Storage cans come in all sizes. There are common sizes and less common sizes, but they all have a single objective: store food and items for long-term usage. The #10 (pronounced ten pound) can is one of the most widely used storage can size and is used for almost every food storage need.
In this article, we will examine the popular can size, explain why it is such an attractive storage solution as well as tell you what you can store in a #10 can, what shouldn’t be stored in them and other uses. We will also cover the volume and shelf space the cans use and the best storage methods.
Read on to find out how the ten-pound can is essential to long-term storage solutions of foods, either for large families or as an emergency closet essential.
Why Use a #10 Can For Food Storage
The large capacity of the #10 can makes it a very attractive storage solution for freeze-dried foods, powders, and some liquids. The can itself stands seven inches tall and has a diameter of six and a quarter inches.
Because of this size, it makes it easy to store large amounts of foodstuffs for extended periods of time. It also has a large opening to allow you to use scoops or utensils without having to squeeze into the opening.
The most common storage solutions for the cans are freeze-dried foods, such as jerky, dried fruits and vegetables and other edibles that have been dried, dehydrated or processed without liquid. Because these foods won’t spoil as fast, you can use a resealable plastic lid with the can to have the food ready to eat whenever you like.
Depending on the food item being stored in the can, you can have a shelf life of a few weeks to a few years.
Sealed cans, if you bought the can already full of the jerky or fruit, for example, will have varying shelf lives up to 30 years! You can save money, stock your pantry or emergency closet and enjoy the food year round or even save it for that big emergency when food prep may be impossible due to power outages or severe storms.
Because the cans are large, it isn’t very feasible to have a lot of them, unless you have the storage space. A kitchen pantry, for example, may have shelving tall enough to accommodate the cans, but having too many will prevent you from using the pantry for much else.
Most solutions have a basement or secondary storage area where the cans are kept. If you do not have space, you should limit your collection of ten-pound cans to the bare minimum.
If, on the other hand, you are purchasing your food in ten-pound cans for the bulk price savings, you can easily transfer the contents to other storage solutions from the cans. Using resealable plasticware or mason jars, for example, will allow you to buy in bulk, save money and still have storage room.
Volume and Capacity of a #10 Can
The seven-inch tall cans can hold a lot of food. The actual capacity, though, will depend greatly on the type of food you are storing in them. Jerky will take up more room because there will be a lot of space between and around pieces.
Things like coffee grounds, though, will be able to fill the can up without a lot of air taking up space. This means you will be able to fit more in the can which can make storage easier and food last longer.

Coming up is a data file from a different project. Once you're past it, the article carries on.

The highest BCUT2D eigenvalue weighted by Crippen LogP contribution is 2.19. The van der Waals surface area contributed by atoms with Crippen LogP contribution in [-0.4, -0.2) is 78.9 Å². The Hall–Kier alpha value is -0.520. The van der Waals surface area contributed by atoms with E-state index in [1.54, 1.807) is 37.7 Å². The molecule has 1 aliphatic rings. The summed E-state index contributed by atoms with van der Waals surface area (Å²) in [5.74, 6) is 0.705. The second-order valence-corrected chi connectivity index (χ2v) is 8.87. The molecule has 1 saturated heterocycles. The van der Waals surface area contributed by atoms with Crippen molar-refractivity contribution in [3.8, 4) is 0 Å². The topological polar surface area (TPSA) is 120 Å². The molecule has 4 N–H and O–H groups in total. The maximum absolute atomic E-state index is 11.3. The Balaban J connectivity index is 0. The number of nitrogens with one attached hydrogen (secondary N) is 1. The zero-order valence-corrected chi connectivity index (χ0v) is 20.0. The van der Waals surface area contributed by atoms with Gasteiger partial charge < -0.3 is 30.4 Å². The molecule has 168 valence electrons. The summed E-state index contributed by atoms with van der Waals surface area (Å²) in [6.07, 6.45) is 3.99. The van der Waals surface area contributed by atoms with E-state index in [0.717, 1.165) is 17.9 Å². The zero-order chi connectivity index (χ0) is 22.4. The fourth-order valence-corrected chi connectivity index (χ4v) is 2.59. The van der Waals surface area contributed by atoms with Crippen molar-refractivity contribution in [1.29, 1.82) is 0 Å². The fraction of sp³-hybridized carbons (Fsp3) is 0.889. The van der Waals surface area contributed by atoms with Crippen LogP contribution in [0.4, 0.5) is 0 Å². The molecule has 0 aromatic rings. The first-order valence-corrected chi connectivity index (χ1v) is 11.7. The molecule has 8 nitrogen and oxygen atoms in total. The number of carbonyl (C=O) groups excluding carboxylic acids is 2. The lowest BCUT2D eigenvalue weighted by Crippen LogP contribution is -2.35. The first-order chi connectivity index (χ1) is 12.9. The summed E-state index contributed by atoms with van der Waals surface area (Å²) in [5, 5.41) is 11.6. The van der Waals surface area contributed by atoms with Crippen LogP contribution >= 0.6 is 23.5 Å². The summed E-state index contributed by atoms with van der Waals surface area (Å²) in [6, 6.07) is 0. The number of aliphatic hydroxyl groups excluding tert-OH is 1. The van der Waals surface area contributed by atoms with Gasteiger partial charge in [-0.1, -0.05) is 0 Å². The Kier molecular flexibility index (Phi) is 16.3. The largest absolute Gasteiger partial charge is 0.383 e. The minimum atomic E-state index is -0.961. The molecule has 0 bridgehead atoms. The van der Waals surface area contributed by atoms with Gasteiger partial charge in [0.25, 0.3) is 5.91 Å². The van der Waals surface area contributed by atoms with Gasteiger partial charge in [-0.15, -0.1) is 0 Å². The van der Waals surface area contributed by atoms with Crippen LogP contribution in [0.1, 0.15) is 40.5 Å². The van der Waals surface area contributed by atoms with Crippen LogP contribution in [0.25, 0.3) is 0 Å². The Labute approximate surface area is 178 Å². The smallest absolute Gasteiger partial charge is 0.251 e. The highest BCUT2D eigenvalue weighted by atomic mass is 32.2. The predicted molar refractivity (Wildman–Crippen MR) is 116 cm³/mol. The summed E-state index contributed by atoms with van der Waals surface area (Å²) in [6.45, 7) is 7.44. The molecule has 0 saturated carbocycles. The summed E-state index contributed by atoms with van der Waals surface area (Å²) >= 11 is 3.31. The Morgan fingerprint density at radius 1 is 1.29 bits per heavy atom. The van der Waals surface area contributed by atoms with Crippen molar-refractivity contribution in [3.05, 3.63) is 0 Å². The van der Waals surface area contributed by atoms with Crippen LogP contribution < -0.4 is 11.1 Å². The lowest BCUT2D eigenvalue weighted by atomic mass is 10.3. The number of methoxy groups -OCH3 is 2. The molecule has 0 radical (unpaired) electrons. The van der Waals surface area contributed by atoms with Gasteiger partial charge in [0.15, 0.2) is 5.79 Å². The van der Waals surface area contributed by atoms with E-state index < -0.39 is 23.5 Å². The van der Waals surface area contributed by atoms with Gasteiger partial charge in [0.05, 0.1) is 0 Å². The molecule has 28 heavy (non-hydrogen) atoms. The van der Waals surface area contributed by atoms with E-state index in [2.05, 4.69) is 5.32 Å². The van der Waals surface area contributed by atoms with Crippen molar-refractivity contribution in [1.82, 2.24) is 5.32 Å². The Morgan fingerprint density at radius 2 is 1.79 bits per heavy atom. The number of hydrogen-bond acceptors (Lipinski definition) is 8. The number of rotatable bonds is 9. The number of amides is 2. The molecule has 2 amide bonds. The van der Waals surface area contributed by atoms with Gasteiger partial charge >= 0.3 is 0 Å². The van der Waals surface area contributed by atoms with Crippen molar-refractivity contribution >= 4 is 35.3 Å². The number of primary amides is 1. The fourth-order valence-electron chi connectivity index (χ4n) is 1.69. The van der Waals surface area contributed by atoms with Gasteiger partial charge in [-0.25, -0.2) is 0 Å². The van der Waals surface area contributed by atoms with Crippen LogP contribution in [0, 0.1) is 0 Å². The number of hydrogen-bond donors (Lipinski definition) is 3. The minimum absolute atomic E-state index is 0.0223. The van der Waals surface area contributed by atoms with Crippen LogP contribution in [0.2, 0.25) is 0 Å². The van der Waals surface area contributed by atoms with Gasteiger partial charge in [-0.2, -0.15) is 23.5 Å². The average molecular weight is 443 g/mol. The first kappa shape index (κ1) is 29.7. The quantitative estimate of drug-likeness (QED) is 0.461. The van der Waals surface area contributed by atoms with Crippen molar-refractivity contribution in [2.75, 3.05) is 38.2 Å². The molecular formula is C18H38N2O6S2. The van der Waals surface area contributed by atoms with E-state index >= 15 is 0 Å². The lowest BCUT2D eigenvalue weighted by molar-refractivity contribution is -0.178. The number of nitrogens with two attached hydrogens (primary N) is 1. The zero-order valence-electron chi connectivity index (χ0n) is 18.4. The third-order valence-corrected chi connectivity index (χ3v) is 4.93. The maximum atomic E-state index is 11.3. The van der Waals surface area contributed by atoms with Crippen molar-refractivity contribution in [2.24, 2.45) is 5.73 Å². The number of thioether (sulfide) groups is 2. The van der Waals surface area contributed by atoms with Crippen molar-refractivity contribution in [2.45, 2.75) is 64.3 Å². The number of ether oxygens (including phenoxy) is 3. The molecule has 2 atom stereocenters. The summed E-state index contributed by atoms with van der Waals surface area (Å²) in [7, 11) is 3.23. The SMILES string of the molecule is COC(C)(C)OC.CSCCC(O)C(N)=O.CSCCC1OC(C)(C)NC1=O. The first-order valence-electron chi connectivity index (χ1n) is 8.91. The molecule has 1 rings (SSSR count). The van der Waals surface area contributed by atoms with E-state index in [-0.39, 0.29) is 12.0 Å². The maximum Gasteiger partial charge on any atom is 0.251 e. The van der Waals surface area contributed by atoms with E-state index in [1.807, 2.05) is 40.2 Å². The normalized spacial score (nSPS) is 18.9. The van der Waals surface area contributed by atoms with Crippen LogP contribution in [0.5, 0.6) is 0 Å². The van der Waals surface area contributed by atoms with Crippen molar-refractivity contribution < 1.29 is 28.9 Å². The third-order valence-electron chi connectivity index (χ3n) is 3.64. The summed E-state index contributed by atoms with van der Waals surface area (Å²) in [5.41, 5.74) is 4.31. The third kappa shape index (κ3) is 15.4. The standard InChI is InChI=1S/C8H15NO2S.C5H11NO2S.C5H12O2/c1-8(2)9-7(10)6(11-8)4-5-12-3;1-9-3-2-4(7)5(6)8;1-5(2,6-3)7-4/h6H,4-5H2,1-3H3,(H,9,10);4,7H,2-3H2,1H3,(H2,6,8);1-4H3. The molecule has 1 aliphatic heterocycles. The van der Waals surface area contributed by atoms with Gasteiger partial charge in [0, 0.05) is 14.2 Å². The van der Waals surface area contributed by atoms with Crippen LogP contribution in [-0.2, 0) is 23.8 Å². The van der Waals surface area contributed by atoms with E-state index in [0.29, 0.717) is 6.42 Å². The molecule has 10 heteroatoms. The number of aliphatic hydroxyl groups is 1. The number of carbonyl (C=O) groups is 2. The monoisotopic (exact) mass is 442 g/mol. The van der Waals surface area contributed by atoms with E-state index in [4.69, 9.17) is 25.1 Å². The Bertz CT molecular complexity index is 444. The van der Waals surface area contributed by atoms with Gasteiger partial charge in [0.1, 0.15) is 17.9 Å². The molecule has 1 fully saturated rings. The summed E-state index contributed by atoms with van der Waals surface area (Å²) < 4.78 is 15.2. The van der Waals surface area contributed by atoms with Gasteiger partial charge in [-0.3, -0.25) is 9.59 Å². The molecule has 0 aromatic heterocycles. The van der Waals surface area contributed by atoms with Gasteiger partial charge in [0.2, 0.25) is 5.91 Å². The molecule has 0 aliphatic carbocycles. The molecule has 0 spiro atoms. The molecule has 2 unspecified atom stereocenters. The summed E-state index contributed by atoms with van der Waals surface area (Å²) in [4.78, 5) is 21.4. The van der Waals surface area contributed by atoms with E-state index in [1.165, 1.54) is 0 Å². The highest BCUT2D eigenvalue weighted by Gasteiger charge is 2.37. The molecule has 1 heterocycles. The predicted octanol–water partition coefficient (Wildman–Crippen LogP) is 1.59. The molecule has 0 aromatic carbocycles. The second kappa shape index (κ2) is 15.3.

In general, you shouldn’t store liquids in these cans as the tin or aluminum can break down over time. Leaking the contents of the can on the pantry shelves and other food items isn’t ideal. If you do store liquids, though, you should make sure the can doesn’t have any rust, holes or oxidation that can contaminate the liquids.
You should also use the liquids sooner than you think, as the shelf life may be a year or two, but the actual quality can diminish rapidly.
Another "don’t" is not to store these cans in the refrigerator. Doing so can cause leaching of the metal into the food or liquids. If you open the can and need to refrigerate the leftovers, you should empty the contents into a plastic container with a lid or a sealed plastic bag.
While plastic can leach into the food as well, it is far less likely and takes a much longer time to occur. Food safety should be a priority as well as food storage. There isn’t much point is storing your dried beef for a few years if you can’t eat it when you open the can.
How much can a ten-pound can hold? On average it can hold just about 96 ounces. To put it in perspective, those soup cans that are filling up your pantry are generally #2 cans, holding 16 ounces. This means for every size soup cans you have in your pantry you could have one #10 can.
Of course, the measurements are more geared toward liquids, and the solid foods will vary depending on size, not just weight or volume. For those that like to have a guide or visual reference though, the large can will hold about a gallon of food, wet or dry.
You will need to adjust food portions and sizes to fit as much into the can as you can without causing damage to the foods and still able to place a lid on top snuggly. With a little trial and error, you will soon find the best sizes of beef jerky and the like to fill a can for storage.
Shelf Life and Storage
The most common concern with the ten-pound cans is how long they will last on the shelf. Shelf life is indicative of the contents more than the size of the can itself. It also depends on what type of food or liquid is inside, the storage temperature and if the can was factory sealed or a lid was placed on top at home.